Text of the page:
Thursday, November 21, 2013

A "Bright" Cranberry Recipe

I've been eating lots of cranberries lately. It's the season for them, and they are so delicious. They go with everything. Add to this the many stories I've seen on TV this week about the Kennedy family and their love of Cape Cod, sailing, and lighthouses. Naturally, these things have me thinking about Cape Cod lighthouses. But first, the cranberries--

Cape Cod is known for its cranberry bogs. The fruits ripen in autumn and the bogs are flooded to make the ripe berries float. Today, the berries are harvested in a mechanized way, but in the past they were harvested using a hand-held cranberry scoop. Below is a scoop I found on eBay. These often go for big money; they[re lovely antiques. A visit to the Ocean Spray visitor center in Plymouth is fun this time of year, to sample all the cranberry juices and learn how the berries are grown and harvested. I took my kids there in the late 1980s and, if one could get drunk on cranberry juice, they did!

I'll be making cranberry bread next week for Thanksgiving. The recipe I use is an old one, handed down through several generations. But it's not from my family cookbook. A woman (whose name I failed to record) handed it to me in 1995 when I attended a lighthouse festival on Cape Cod. She came by my book table, bought some signed books, and gave me a small loaf of her cranberry bread wrapped in cellophane and tied with a red ribbon. It was so good I asked for the recipe. She wrote it down and told me the recipe was from her great aunt who had lived on several Cape Cod lighthouses, including Nobska Light.

Cape Cod is a place of rich maritime history and lore. This includes the cape's many lighthouses. They're barely ten miles a part and stand on boath sides of the cape--the notorious "Backside" and the inside facing Cape Cod Bay. There are some unique ones, such as the Three Sisters at Nauset, a set of tiny triple light towers that once guided inshore vessels along the "Backside" of Cape Cod. There were twin lighthouses at Chatham years ago too, at the elbow of the cape. One of the twins was moved to Nauset in the 1920s and then moved again father inland in the 1990s when the cliff eroded away. There are smaller sentinels at the north end where the cape curves northwest like a beckoning finger and becomes a thin strand of tawny, fine sand. Highland Light at Truro is grand and lofty and storied. It has also been moved back from the eroded cliffs. Monomy Light--spidery legged and rusty--sits at the southern tip of the long spit that extends south from the cape, marking a great hazard for ships. And there are more...

Henry David Thoreau visited many of these lighthouses on his walk up the cape in the mid-nineteenth century. He spent an evening with the Highland Lighthouse keeper and wrote at length about it in Cape Cod. Lighthouse author and historian Edward Rowe Snow followed in Thoreau's footsteps a century later, visiting those same lighthouses and eventually detailing them in his Lighthouses of New England. Snow went on to write many lighthouse books and take over the role of Flying Santa over the Lighthouses.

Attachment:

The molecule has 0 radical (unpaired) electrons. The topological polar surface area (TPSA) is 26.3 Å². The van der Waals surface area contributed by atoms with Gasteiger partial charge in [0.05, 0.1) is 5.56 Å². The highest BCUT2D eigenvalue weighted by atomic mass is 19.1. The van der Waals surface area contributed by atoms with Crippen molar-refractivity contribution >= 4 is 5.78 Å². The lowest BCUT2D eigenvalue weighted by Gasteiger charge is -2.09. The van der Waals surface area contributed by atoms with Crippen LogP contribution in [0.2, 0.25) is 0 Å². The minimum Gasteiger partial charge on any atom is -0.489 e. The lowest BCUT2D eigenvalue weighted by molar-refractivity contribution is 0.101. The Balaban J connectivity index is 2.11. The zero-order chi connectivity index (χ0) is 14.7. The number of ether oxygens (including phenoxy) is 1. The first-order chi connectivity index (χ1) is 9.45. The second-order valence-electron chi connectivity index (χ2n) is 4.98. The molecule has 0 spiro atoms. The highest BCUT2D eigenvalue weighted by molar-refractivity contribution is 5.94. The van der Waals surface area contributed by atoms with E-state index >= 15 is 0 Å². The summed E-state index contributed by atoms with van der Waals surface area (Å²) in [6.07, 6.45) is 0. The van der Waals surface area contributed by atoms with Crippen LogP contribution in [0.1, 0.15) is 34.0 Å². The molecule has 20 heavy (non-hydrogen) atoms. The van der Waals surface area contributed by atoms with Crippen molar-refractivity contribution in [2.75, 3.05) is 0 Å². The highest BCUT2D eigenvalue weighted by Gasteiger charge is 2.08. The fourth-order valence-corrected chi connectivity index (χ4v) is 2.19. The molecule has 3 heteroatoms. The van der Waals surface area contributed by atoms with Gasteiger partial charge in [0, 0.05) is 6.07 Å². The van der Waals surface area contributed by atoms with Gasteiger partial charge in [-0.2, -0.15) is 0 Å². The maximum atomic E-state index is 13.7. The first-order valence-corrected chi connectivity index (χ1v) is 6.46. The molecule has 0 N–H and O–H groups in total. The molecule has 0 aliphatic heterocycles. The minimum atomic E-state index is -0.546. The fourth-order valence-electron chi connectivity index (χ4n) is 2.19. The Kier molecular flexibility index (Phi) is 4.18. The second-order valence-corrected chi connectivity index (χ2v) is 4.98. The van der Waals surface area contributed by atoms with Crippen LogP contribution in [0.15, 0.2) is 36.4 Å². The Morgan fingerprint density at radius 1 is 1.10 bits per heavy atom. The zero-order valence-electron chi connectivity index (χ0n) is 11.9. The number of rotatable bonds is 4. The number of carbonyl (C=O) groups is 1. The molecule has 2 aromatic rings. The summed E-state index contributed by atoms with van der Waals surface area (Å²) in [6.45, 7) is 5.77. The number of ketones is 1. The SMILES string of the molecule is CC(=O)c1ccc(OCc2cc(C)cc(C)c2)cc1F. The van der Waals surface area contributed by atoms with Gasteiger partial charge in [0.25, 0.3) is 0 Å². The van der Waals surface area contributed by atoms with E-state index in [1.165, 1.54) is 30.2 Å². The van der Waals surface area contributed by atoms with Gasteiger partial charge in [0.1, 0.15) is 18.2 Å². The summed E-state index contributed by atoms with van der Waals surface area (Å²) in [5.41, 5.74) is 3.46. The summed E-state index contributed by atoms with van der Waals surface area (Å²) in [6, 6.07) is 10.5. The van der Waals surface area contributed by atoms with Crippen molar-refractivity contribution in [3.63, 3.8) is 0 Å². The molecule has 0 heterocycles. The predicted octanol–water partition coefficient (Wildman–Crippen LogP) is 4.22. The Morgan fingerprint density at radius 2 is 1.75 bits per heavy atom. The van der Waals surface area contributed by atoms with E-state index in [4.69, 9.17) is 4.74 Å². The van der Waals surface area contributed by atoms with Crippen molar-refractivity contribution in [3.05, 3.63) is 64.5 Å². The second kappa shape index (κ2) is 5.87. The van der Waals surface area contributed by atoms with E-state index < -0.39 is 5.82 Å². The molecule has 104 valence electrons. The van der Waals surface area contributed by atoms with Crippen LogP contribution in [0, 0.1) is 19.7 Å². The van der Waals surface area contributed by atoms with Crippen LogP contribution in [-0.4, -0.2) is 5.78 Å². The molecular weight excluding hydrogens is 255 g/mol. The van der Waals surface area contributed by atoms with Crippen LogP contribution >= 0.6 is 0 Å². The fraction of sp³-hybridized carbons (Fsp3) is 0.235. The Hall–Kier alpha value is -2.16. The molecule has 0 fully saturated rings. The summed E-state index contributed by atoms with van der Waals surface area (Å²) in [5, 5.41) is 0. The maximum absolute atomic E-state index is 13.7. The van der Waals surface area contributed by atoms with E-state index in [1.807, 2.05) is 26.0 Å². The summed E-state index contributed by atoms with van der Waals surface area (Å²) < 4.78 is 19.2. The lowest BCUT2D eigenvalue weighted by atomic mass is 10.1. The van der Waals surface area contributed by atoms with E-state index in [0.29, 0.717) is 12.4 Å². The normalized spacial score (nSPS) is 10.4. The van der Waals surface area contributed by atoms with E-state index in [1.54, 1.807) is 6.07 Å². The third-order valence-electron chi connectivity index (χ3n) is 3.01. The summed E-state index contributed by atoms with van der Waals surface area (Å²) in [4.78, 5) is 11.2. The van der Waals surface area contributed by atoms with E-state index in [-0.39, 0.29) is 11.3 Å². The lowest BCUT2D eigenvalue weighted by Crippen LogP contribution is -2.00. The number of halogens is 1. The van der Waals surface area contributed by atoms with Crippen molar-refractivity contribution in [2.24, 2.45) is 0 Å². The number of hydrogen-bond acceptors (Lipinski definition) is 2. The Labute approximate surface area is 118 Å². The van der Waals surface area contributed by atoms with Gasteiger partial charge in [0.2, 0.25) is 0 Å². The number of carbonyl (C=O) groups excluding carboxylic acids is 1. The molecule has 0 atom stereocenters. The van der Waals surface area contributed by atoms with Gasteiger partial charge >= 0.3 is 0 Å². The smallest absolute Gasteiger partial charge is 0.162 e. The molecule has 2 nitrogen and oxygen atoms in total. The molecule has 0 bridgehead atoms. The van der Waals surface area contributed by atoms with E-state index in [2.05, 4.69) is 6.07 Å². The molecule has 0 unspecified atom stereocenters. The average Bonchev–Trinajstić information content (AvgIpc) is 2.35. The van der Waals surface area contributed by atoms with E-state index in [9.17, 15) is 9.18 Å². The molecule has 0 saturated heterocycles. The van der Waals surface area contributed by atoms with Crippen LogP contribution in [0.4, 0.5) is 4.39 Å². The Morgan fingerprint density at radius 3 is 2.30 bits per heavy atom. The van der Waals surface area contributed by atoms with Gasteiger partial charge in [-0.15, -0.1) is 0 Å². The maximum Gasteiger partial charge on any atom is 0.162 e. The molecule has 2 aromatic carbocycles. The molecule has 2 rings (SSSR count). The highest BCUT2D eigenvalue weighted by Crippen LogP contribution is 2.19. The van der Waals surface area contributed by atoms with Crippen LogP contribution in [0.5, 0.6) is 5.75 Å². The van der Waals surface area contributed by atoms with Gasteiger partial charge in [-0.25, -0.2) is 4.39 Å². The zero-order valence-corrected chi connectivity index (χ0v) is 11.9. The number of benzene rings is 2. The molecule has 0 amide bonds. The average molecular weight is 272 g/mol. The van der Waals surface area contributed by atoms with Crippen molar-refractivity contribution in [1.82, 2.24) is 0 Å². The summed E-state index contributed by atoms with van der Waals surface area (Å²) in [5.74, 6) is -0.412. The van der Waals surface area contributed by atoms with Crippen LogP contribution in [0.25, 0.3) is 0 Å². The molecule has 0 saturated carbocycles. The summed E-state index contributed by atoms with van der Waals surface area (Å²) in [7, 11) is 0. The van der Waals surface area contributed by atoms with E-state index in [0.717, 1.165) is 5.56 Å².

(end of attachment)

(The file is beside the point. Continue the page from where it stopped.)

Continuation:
Nobska Lighthouse, of cranberry bread fame, stands watch on the southern part of the cape near Woods Hole. I've been there many times, in various seasons, and the view of the lighthouse on its small hill is always stunning. It's a cast-iron tower with a pretty shake shingle keeper's house. I've heard it's the residence for the officer-in-charge of the Woods Hole Coast Guard Station. It's high-end historic housing!

So, I'm thinking of cranberries today and the gift of that wonderful, historic recipe from a family of Cape Cod lightkeepers. Possibly, they harvested the berries themselves, or at the very least a neighbor brought them a gift of berries to thank them for their benevolent service. That was a common practice in coastal areas, as common as barter: "Keep my boat safe when I go to sea, and I'll keep you in eggs or potatoes or sharpen your scissors or mend your fence. I'll even share my cranberries."

The ritual of making an old, treasured recipe recalls the past in a very sensory and sentimental way. I love such traditions. Perhaps you do too. If so, dig your hands into some flour and sugar and shortening, toss in an egg and some cranberries, and exhume a piece of lighthouse history.

Nobska Lighthouse Cranberry Bread

2 and a 1/4 cups of flour
3/4 cup of sugar
1 tsp. baking soda
1 egg
3/4 cup of whole milk
1 T of lard or other shortening
1 cup cranberries, cook in a little water to soften and make a gel
1 cup chopped nuts of your choice

Combine dry ingredients and set aside. Combine egg, milk, and lard and beat well. Work in flour a little at a time, then add cooled cranberries and walnuts. Mixture will be thick. Don't overwork it. Grease and flour two loaf pans and divide dough mixture between them. Bake at 350 degrees for about an hour, inserting a knife to check for doneness. Cool for ten minutes, then turn out onto a plate. When completely cool, sprinkle with sugar and slice.

Elinor's Note: I make this with butter instead of lard. It's hard to find lard, and my doctor would swoon if she thought I was eating it. I certainly consumed plenty of it as child; my mother cooked many things with lard. She kept it in a large metal can. Lard gets a bad rap, due to its saturated fat content, but it really is an excellent shortening. The taste is irreplaceable. Butter has saturated fat too, so I don't really see the difference. Use whatever works for you. Also, sometimes I substitute a cup of whole berry cranberry sauce from a can, and it works if I add an extra tablespoon or two of flour. It makes the bread a pretty pink color. My favorite nuts for this recipe are walnuts. Happy baking!

(Photo below of Nobska Lighthouse can be found in Wikimedia Commons.)

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